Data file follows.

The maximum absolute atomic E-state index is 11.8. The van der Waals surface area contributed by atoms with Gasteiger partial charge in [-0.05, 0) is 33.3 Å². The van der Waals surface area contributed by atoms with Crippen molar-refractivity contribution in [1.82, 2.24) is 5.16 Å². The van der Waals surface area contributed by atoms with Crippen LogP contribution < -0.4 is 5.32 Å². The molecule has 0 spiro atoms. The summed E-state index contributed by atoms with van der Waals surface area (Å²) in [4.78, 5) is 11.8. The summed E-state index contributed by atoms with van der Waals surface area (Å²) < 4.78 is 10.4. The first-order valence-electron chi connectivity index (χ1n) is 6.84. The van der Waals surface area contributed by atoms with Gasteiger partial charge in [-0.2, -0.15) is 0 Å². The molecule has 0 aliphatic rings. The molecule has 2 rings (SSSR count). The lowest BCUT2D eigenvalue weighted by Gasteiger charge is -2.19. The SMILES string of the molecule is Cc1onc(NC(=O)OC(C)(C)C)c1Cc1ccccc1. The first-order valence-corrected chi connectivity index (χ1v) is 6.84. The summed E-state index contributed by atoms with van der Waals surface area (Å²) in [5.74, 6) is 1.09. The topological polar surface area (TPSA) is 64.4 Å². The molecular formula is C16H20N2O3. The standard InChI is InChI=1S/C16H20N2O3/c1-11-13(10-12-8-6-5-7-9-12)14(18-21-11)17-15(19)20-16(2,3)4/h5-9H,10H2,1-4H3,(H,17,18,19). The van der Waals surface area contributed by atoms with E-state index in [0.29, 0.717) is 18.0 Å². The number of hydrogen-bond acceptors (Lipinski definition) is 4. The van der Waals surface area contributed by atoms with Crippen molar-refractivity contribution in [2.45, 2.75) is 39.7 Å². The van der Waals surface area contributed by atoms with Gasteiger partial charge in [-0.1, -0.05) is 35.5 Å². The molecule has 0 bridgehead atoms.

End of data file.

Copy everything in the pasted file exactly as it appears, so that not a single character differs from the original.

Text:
The maximum absolute atomic E-state index is 11.8. The van der Waals surface area contributed by atoms with Gasteiger partial charge in [-0.05, 0) is 33.3 Å². The van der Waals surface area contributed by atoms with Crippen molar-refractivity contribution in [1.82, 2.24) is 5.16 Å². The van der Waals surface area contributed by atoms with Crippen LogP contribution < -0.4 is 5.32 Å². The molecule has 0 spiro atoms. The summed E-state index contributed by atoms with van der Waals surface area (Å²) in [4.78, 5) is 11.8. The summed E-state index contributed by atoms with van der Waals surface area (Å²) < 4.78 is 10.4. The first-order valence-electron chi connectivity index (χ1n) is 6.84. The van der Waals surface area contributed by atoms with Gasteiger partial charge in [-0.2, -0.15) is 0 Å². The molecule has 0 aliphatic rings. The molecule has 2 rings (SSSR count). The lowest BCUT2D eigenvalue weighted by Gasteiger charge is -2.19. The SMILES string of the molecule is Cc1onc(NC(=O)OC(C)(C)C)c1Cc1ccccc1. The first-order valence-corrected chi connectivity index (χ1v) is 6.84. The summed E-state index contributed by atoms with van der Waals surface area (Å²) in [5.74, 6) is 1.09. The topological polar surface area (TPSA) is 64.4 Å². The molecular formula is C16H20N2O3. The standard InChI is InChI=1S/C16H20N2O3/c1-11-13(10-12-8-6-5-7-9-12)14(18-21-11)17-15(19)20-16(2,3)4/h5-9H,10H2,1-4H3,(H,17,18,19). The van der Waals surface area contributed by atoms with E-state index in [0.29, 0.717) is 18.0 Å². The number of hydrogen-bond acceptors (Lipinski definition) is 4. The van der Waals surface area contributed by atoms with Crippen molar-refractivity contribution in [2.45, 2.75) is 39.7 Å². The van der Waals surface area contributed by atoms with Gasteiger partial charge in [-0.1, -0.05) is 35.5 Å². The molecule has 0 bridgehead atoms.